Drum Castle features a very old medieval 13th century keep (seen to the right of the image) The keep is the oldest in Scotland and is joined onto a Jacobean mansion house dating back to 1619. There are also Victorian additions to the castle.   The chieftains banner is shown flying from the keep.

Glenbuchat Castle was the home of several branches of the Gordon clan; and was built on a Z plan in 1590, on high ground above the River Don. Glenbuchat Castle was built for John Gordon a hero of the Jacobite rebellions.

Kildrummy Castle was built in a shield shape. The ruin is one of the largest 13th century castles remaining in Scotland, and was once a magnificent Scottish fortress. Kildrummy Castle is the scene of sieges and battles, it dates back to the 13th century being beseiged in 1306 and 1335. Robert the Bruce sent his family there to protect them from the English. Gory history tells of a traitorous blacksmith who set fire to the castle and was rewarded in gold for his treason; by having molten gold poured down his throat. The castle was abandoned during the Jacobite revolution by the Earl of Mar who fled to France.Castles, Royal Deeside guide map and Upper Donside map. Your guide to Scottish Aberdeenshire Castles. online whats on guide, Bill Bagshaw photography courses and photography clinics (Bill Bagshaw & Martin Williams/Bill Bagshaw,

Landscape & Places

Glen Muick  is situated within the borders of the Royal Balmoral Estate; surrounded by high mountains. Loch Muick is 2 miles long and the walk around the loch enjoys spectacular scenery. Queen Victoria’s lodge is the white building near the centre of the photo. Lochnagar is a former volcano & can be walked to from the car park at Glen Muick.   The Loch below Lochnagar is actually the vent of the former volcano. Snow can usually be found on Lochnagar for much of the year. Glen Tanar is Royal Deeside’s other picturesque glen, often overlooked by visitors to Glen Muick. Queens View is a fantastic place to see the whole panoramic view of Royal Deeside unfold, and is located above Tarland on the B9119 road The Falls of Feugh near Banchory is where you can get a fantastic view of salmon leaping upstream. The picturesque Bridge of Feugh features a pedestrian viewing platform right over the falls.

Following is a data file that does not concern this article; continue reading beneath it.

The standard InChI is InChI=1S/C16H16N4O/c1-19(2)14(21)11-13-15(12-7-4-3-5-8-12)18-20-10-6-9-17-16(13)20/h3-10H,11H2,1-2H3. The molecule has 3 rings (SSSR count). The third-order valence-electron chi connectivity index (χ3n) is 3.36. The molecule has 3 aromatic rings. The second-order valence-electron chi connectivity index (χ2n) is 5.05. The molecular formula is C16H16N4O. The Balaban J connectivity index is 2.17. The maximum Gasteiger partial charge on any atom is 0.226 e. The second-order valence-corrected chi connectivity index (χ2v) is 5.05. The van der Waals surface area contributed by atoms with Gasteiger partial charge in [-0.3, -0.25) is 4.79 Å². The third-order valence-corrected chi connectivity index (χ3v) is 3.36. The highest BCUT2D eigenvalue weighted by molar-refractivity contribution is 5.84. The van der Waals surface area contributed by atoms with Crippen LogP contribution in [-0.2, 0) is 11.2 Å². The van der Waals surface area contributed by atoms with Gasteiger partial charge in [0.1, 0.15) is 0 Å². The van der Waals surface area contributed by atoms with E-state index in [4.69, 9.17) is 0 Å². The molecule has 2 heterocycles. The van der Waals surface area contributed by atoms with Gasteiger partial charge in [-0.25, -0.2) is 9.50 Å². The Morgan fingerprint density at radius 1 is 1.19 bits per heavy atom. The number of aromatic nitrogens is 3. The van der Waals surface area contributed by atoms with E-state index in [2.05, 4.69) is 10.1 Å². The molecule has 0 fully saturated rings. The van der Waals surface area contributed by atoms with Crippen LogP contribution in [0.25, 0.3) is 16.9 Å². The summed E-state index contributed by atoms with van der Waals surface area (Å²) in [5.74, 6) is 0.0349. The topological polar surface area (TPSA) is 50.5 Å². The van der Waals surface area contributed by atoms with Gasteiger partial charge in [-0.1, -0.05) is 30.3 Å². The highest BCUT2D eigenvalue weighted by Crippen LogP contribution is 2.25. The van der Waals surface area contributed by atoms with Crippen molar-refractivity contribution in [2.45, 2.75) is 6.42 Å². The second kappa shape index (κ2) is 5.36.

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The Deeside Line

Ballater Victorian railway station is now a museum.  Ballater was the terminus  of the now defunct Deeside Railway; and was famously used by Queen Victoria.  It even features the toilet used by Queen Victoria ! Crathes has a small reconstructed section of the old Deeside Line, with original trains and rolling stock.

Glenshee – click on this link

Glenshee is a great place to spot red deer on a summer evening or on a winters day. Glenshee Ski Centre is the the largest alpine ski and snowboard area in Scotland and the whole of  the United Kingdom. Piste basher at Glenshee Ski Centre. If you have watched red deer in Glenshee bear in mind this is what it looks like in winter. Sunnyside ski slopes can be seen behind one of Glenshees's smaller Kassbohrer piste bashers. Behind the Sunnyside slopes are another 2 valleys of uplift, Meall Odhar and Glas Maol. Piste Basher is the popular European term for a snow groomer. To the right of the photo is the Baddoch chairlift which links the base station to Cairnwell, Carn Aosda and Butcharts ski and board areas. Cairnwell is derived from a gaelic name meaning "hill of bags" (Martin Williams)